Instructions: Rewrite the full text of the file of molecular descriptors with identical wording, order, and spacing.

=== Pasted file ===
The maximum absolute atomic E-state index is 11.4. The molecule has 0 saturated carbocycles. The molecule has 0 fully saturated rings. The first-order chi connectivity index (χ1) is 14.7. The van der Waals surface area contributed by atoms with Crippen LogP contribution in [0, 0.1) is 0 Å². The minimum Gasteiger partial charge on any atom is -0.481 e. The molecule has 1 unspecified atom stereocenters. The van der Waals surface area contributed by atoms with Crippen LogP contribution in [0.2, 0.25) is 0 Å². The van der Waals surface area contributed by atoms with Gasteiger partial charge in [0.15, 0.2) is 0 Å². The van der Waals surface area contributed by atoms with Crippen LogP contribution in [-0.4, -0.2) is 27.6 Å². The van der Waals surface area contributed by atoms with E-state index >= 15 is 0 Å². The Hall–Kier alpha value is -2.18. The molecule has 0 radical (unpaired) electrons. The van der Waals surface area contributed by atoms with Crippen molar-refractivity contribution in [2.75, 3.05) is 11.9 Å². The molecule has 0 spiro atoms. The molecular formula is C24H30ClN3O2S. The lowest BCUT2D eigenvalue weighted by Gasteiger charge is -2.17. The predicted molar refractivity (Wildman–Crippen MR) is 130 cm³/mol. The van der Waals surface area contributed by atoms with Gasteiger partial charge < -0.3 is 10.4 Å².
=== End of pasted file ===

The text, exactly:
The maximum absolute atomic E-state index is 11.4. The molecule has 0 saturated carbocycles. The molecule has 0 fully saturated rings. The first-order chi connectivity index (χ1) is 14.7. The van der Waals surface area contributed by atoms with Crippen LogP contribution in [0, 0.1) is 0 Å². The minimum Gasteiger partial charge on any atom is -0.481 e. The molecule has 1 unspecified atom stereocenters. The van der Waals surface area contributed by atoms with Crippen LogP contribution in [0.2, 0.25) is 0 Å². The van der Waals surface area contributed by atoms with Gasteiger partial charge in [0.15, 0.2) is 0 Å². The van der Waals surface area contributed by atoms with Crippen LogP contribution in [-0.4, -0.2) is 27.6 Å². The van der Waals surface area contributed by atoms with E-state index >= 15 is 0 Å². The Hall–Kier alpha value is -2.18. The molecule has 0 radical (unpaired) electrons. The van der Waals surface area contributed by atoms with Crippen molar-refractivity contribution in [2.75, 3.05) is 11.9 Å². The molecule has 0 spiro atoms. The molecular formula is C24H30ClN3O2S. The lowest BCUT2D eigenvalue weighted by Gasteiger charge is -2.17. The predicted molar refractivity (Wildman–Crippen MR) is 130 cm³/mol. The van der Waals surface area contributed by atoms with Gasteiger partial charge < -0.3 is 10.4 Å².